Crumb the molasses sugar and ground ginger over the pineapple and use your hands to rub the sugar into the pineapple.

Transfer the prepared pineapple to a lined baking tray and roast it in the preheated oven for 25 minutes, glaze it twice during the roasting time by spooning the melted sugar back over the pineapple.

Let the pineapple cool for 5 minutes and then shred it using two forks.

Transfer the shredded pineapple to a sieve and leave to cool and drain.

Salted Peanut Brittle Biscuits

  • 200g plain flour
  • 1/2 tsp bicarbonate of soda
  • 100g salted roasted peanuts
  • 1/2 vanilla pod, seeds removed
  • 450g dark muscovado sugar
  • 250g unsalted butter, room temperature
  • 250g peanut butter, smooth
  • 1 medium free range egg

In a food processor or thermomix grind the flour, bicarbonate of soda, peanuts and the vanilla seeds till it represents coarse breadcrumbs.

Add the butter, egg and peanut butter and blend until the mixture becomes a paste.

Turn the biscuit dough out onto a lightly floured work surface and push it all together, do not knead the the dough. Divide the mixture in two and roll each into a sausage about 5cm in diameter and wrap it tightly in clingfilm and refrigerate over night. It's very important that the mixture rests well, if not the biscuits will bake unevenly and spread a lot  with the potential for the edges to burn. I made this mistake once as I was in a rush  but learnt my lesson and using the proper resting time  I made the most delicious and beautiful biscuits.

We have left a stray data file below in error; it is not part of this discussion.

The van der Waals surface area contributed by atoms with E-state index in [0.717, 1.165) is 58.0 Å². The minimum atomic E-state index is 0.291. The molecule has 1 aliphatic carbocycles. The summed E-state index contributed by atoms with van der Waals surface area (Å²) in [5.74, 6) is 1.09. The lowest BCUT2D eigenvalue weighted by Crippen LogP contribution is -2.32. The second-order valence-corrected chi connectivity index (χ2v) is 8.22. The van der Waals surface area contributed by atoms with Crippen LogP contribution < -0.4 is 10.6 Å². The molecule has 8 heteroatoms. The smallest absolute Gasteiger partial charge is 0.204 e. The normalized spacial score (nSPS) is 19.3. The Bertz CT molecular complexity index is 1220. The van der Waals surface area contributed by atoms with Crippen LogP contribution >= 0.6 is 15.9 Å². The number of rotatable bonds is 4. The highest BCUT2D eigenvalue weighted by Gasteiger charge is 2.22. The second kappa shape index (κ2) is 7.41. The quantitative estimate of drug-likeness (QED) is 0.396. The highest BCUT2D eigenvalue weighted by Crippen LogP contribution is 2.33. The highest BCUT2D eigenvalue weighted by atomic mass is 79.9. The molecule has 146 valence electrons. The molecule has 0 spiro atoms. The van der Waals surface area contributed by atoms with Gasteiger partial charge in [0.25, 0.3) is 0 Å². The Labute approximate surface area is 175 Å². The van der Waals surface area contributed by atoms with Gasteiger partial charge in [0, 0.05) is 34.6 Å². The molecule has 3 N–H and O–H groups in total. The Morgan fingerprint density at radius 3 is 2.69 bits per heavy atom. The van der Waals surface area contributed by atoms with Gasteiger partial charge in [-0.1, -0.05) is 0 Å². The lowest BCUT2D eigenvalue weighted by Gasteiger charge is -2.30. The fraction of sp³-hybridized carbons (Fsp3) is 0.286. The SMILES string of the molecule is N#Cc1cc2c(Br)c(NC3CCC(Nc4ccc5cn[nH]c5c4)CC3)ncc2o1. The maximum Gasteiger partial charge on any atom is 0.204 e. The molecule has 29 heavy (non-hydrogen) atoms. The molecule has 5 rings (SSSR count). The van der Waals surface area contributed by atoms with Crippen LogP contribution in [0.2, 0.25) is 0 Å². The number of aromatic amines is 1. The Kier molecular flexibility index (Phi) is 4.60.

Preheat the oven to 170°C and line two baking trays with either parchment paper or silpats.

Remove the clingfilm from the well rested biscuit dough sausages and slice them into 1/2 cm thick rings, place  on the baking trays, leave plenty of room for them to spread. Bake the biscuits for 12 - 14 minutes. Once baked let them rest on the  tray for 2 minutes before transferring them to a cooling rack to cool completely. Repeat the process and bake the rest of the biscuits.


  • Shredded chilled molasses roasted pineapple
  • 400ml Natural Yoghurt
  • Dark Brown Sugar Espuma
  • 25 Salted Peanut Brittle Biscuits

Spoon the chilled, shredded and molasses roasted pineapple into the bottom of 6 serving glasses, divide the yoghurt between the glasses.

Shake the cream whipper vigorously and squirt the brown sugar espuma on top.

Crush one biscuit and sprinkle the crumbs on top for garnish and serve the glasses with 4 biscuits per glass.

Serves 6

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26 Comments to “Molasses Roasted Pineapple with Dark Brown Sugar”

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  1. LostinFrance says:

    I had the same issue as Sandra with the milk curdling, but I just sieved it & carried on & the foam was fine.
    All in all a delicious recipe- thank you Madelene.

  2. Wow, this was very interesting to read. Have you ever considered submitting articles to magazines?

  3. Good site, thanks! I really like it!

  4. Great blog , thanks for the post!

  5. free stuff says:

    This is a great resource. Ill visit again.

  6. Robert White says:

    Thanks for sharing, I like this blog!